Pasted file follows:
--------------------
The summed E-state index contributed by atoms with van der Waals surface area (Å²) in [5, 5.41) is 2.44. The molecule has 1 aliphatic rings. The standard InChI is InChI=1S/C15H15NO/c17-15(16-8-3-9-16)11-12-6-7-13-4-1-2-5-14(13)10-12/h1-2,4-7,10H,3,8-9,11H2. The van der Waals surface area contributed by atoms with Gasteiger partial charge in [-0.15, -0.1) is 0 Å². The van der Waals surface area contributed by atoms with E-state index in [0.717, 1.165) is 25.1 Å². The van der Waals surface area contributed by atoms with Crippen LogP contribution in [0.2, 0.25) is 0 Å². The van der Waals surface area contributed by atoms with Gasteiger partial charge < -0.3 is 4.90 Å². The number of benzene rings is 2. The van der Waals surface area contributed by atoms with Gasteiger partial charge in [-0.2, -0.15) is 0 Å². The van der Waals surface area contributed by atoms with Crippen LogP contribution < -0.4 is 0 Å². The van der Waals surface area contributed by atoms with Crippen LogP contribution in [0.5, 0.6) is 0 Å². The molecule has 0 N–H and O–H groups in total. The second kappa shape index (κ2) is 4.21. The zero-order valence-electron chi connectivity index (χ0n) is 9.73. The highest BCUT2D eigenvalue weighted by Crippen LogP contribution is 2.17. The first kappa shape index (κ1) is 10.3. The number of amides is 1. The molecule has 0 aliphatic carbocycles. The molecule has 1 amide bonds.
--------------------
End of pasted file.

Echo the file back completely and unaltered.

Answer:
The summed E-state index contributed by atoms with van der Waals surface area (Å²) in [5, 5.41) is 2.44. The molecule has 1 aliphatic rings. The standard InChI is InChI=1S/C15H15NO/c17-15(16-8-3-9-16)11-12-6-7-13-4-1-2-5-14(13)10-12/h1-2,4-7,10H,3,8-9,11H2. The van der Waals surface area contributed by atoms with Gasteiger partial charge in [-0.15, -0.1) is 0 Å². The van der Waals surface area contributed by atoms with E-state index in [0.717, 1.165) is 25.1 Å². The van der Waals surface area contributed by atoms with Crippen LogP contribution in [0.2, 0.25) is 0 Å². The van der Waals surface area contributed by atoms with Gasteiger partial charge < -0.3 is 4.90 Å². The number of benzene rings is 2. The van der Waals surface area contributed by atoms with Gasteiger partial charge in [-0.2, -0.15) is 0 Å². The van der Waals surface area contributed by atoms with Crippen LogP contribution < -0.4 is 0 Å². The van der Waals surface area contributed by atoms with Crippen LogP contribution in [0.5, 0.6) is 0 Å². The molecule has 0 N–H and O–H groups in total. The second kappa shape index (κ2) is 4.21. The zero-order valence-electron chi connectivity index (χ0n) is 9.73. The highest BCUT2D eigenvalue weighted by Crippen LogP contribution is 2.17. The first kappa shape index (κ1) is 10.3. The number of amides is 1. The molecule has 0 aliphatic carbocycles. The molecule has 1 amide bonds.